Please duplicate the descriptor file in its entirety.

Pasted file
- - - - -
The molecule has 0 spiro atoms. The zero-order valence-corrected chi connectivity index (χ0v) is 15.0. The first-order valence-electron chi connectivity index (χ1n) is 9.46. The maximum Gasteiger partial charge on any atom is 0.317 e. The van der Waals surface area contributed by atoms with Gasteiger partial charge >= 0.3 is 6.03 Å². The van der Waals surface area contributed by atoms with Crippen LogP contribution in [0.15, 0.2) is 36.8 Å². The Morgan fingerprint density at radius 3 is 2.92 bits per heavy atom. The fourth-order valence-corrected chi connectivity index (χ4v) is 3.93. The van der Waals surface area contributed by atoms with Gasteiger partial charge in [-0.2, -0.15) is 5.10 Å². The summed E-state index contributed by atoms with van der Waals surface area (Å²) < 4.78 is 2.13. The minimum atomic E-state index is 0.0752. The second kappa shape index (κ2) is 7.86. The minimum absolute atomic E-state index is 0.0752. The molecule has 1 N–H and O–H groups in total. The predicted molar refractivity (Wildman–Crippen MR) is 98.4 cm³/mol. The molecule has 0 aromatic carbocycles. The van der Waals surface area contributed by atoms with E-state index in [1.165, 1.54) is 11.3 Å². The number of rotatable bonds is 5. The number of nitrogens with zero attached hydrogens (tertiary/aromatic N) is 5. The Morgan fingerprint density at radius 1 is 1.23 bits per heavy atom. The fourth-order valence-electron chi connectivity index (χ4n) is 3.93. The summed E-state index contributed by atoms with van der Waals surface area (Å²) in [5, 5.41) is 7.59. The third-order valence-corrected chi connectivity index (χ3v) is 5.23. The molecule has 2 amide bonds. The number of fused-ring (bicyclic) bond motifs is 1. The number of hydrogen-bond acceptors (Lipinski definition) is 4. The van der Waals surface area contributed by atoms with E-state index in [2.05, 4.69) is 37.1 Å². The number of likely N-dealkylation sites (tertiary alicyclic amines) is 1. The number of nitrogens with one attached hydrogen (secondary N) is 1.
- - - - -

The molecule has 0 spiro atoms. The zero-order valence-corrected chi connectivity index (χ0v) is 15.0. The first-order valence-electron chi connectivity index (χ1n) is 9.46. The maximum Gasteiger partial charge on any atom is 0.317 e. The van der Waals surface area contributed by atoms with Gasteiger partial charge >= 0.3 is 6.03 Å². The van der Waals surface area contributed by atoms with Crippen LogP contribution in [0.15, 0.2) is 36.8 Å². The Morgan fingerprint density at radius 3 is 2.92 bits per heavy atom. The fourth-order valence-corrected chi connectivity index (χ4v) is 3.93. The van der Waals surface area contributed by atoms with Gasteiger partial charge in [-0.2, -0.15) is 5.10 Å². The summed E-state index contributed by atoms with van der Waals surface area (Å²) < 4.78 is 2.13. The minimum atomic E-state index is 0.0752. The second kappa shape index (κ2) is 7.86. The minimum absolute atomic E-state index is 0.0752. The molecule has 1 N–H and O–H groups in total. The predicted molar refractivity (Wildman–Crippen MR) is 98.4 cm³/mol. The molecule has 0 aromatic carbocycles. The van der Waals surface area contributed by atoms with E-state index in [1.165, 1.54) is 11.3 Å². The number of rotatable bonds is 5. The number of nitrogens with zero attached hydrogens (tertiary/aromatic N) is 5. The Morgan fingerprint density at radius 1 is 1.23 bits per heavy atom. The fourth-order valence-electron chi connectivity index (χ4n) is 3.93. The summed E-state index contributed by atoms with van der Waals surface area (Å²) in [5, 5.41) is 7.59. The third-order valence-corrected chi connectivity index (χ3v) is 5.23. The molecule has 2 amide bonds. The number of fused-ring (bicyclic) bond motifs is 1. The number of hydrogen-bond acceptors (Lipinski definition) is 4. The van der Waals surface area contributed by atoms with E-state index in [2.05, 4.69) is 37.1 Å². The number of likely N-dealkylation sites (tertiary alicyclic amines) is 1. The number of nitrogens with one attached hydrogen (secondary N) is 1.